On Tuesday, October 22, the San José City Council voted to allow San José Clean Energy (SJCE) to participate in the California Energy Commission’s California Electric Vehicle Infrastructure Project and contribute $4 million in matching funds to the Energy Commission’s proposed $10 million allocation for San José. The project will fund the installation of new electric vehicle (EV) charging stations in public, workplace, and multi-family housing locations over the next two to four years.
The investment will essentially double the current level of public charging stations by adding approximately 100 Direct Current Fast Charging (CDFC) stations and 1,400 Level 2 charging stations. DCFC, or “supercharging,” stations can charge a vehicle to around an 80% charge in about 20-30 minutes, while Level 2 chargers can provide approximately 20-40 miles of charge per hour. With San José’s high rate of EV adoption, the investment will help meet current demand for charging while helping spur further expansion of EV usage.
“Because of these funds, residents can look forward to an increased availability of EV charging,” said Lori Mitchell, Director of San José Clean Energy. “Adding charging options in convenient locations will make EVs accessible for those unable to charge at home. This, in turn, will support a continued increase in EV adoption, improving local air quality for everyone, especially those living along busy roads and freeways.”
Since low-income and disadvantaged communities typically have lower EV adoption, applicants from these communities will receive additional incentive funding for charger installations. SJCE staff have recommended to the CEC to structure the funding such that at least 25% of the charging stations be installed in these communities.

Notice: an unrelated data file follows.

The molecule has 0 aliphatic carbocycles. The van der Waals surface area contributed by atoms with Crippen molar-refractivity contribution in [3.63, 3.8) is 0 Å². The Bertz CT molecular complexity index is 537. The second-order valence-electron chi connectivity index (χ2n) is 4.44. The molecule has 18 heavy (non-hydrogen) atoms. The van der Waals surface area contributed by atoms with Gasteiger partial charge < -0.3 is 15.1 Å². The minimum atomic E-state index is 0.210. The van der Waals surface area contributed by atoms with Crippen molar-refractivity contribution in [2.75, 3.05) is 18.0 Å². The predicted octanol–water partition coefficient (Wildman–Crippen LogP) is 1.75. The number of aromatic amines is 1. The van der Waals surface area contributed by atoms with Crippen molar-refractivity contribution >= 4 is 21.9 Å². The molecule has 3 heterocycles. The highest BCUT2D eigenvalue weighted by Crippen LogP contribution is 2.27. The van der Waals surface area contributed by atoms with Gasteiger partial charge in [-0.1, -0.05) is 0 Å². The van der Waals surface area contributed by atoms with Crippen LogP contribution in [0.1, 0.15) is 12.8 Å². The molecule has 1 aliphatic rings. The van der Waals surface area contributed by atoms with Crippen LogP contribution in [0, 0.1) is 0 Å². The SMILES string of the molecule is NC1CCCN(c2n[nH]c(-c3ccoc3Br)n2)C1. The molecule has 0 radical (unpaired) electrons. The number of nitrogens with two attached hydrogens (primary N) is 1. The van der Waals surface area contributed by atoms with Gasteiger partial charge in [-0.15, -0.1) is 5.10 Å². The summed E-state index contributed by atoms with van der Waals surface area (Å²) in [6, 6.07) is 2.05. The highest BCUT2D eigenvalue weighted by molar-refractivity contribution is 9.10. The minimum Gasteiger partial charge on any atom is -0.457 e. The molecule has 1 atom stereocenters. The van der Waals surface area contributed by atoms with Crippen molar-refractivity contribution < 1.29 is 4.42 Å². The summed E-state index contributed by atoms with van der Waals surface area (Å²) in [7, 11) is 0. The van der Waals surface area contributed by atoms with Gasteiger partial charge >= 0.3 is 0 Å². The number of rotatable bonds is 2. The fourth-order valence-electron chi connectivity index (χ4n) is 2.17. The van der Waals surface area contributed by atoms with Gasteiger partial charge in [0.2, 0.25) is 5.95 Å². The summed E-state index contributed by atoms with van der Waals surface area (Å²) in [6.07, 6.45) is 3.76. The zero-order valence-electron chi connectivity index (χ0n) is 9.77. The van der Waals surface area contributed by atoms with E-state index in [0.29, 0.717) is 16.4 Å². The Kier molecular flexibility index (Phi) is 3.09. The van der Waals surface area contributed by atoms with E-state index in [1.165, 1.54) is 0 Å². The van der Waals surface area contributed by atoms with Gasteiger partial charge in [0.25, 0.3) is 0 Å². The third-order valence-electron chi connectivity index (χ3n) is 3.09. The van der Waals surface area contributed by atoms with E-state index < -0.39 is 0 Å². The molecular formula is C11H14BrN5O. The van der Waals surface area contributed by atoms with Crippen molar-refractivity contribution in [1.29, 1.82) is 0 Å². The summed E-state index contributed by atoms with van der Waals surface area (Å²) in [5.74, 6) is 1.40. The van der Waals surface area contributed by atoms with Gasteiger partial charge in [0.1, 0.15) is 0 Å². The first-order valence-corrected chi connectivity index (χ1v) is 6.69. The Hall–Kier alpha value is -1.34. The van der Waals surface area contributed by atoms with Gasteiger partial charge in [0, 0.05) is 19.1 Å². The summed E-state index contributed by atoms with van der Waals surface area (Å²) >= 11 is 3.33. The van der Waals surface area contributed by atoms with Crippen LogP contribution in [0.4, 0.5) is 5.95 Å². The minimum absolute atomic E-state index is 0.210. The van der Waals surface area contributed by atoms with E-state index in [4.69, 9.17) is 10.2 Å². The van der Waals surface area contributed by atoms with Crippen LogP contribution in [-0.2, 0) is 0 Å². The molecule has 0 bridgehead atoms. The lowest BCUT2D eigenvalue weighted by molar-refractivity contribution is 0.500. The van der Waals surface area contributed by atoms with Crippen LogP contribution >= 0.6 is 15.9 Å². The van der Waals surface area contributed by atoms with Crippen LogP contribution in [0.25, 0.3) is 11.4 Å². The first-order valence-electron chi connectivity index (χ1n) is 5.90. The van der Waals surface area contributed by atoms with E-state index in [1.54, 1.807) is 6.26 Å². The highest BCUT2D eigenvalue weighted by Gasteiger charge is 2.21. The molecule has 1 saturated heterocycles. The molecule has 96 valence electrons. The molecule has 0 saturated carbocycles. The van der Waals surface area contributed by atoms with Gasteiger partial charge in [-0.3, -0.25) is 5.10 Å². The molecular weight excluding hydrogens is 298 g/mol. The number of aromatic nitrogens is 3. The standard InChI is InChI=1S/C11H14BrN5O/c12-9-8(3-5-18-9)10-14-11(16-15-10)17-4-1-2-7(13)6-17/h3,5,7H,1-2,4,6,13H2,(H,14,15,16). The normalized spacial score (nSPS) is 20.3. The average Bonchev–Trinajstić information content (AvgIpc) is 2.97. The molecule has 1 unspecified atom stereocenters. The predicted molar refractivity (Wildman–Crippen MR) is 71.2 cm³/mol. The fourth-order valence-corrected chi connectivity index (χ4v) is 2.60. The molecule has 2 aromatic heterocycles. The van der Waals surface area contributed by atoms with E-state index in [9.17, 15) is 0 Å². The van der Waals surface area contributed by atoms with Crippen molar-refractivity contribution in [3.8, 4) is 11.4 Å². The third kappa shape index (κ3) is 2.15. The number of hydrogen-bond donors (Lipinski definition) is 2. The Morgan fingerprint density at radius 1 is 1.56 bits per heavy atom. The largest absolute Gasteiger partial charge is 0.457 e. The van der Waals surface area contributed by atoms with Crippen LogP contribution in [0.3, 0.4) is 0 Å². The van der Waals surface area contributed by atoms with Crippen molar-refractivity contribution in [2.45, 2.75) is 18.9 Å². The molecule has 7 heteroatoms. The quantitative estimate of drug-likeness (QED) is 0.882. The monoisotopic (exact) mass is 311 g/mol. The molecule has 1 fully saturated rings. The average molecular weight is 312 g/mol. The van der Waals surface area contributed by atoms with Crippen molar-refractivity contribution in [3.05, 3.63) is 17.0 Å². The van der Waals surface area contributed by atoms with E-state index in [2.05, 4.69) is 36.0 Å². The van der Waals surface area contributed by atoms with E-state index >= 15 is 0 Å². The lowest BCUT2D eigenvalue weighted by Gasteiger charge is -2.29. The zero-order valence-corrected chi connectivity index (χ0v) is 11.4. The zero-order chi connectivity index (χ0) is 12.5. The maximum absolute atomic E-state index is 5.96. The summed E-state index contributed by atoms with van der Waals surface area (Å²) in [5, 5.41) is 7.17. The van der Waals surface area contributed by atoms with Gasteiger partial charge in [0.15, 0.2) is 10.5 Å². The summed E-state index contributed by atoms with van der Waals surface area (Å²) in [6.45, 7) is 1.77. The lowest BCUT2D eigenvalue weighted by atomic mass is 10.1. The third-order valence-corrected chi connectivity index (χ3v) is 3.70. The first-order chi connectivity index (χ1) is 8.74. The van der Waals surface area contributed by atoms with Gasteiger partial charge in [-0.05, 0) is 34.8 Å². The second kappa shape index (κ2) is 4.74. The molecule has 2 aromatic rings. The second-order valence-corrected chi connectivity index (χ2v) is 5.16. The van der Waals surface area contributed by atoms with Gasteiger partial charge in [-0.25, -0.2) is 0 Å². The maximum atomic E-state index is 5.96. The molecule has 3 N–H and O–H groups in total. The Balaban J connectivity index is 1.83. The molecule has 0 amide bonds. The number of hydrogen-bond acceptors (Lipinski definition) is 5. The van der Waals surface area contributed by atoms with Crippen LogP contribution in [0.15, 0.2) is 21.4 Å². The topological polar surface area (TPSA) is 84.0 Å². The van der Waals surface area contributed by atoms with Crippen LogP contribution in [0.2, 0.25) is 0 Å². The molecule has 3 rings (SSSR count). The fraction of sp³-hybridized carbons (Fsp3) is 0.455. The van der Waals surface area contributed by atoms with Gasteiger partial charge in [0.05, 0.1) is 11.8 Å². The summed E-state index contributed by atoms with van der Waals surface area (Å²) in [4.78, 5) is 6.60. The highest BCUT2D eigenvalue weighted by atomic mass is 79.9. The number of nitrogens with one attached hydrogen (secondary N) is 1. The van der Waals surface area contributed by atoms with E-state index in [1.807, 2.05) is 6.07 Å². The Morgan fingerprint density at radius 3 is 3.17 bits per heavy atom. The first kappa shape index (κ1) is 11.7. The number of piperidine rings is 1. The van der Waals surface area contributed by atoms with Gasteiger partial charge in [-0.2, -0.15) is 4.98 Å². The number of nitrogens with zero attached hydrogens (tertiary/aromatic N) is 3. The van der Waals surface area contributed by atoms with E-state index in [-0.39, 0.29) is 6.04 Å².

San José’s allocation is part of a larger regional investment that could see up to $60 million invested in new EV charging infrastructure in Santa Clara and San Mateo Counties. SJCE worked collaboratively with four local government energy agencies – Silicon Valley Clean Energy, Peninsula Clean Energy, Silicon Valley Power (City of Santa Clara), and City of Palo Alto Utilities – to apply for the CEC funding.
One of California’s climate goals is to get 5 million EVs on the road by 2030 to reduce carbon emissions and support those vehicles by installing 250,000 chargers statewide. CALeVIP works to address regional needs for EV charging infrastructure throughout California, while also supporting the state’s goals to improve air quality, fight climate change and reduce petroleum use.
The project is expected to launch in fall 2020 where the funds will be available for two to four years. Businesses, non-profits, and public agencies can apply for the funding, install the charging infrastructure, and receive a rebate for their eligible costs according to the project guidelines. Additionally, the CEC selected the non-profit Center for Sustainable Energy to administer and promote the program.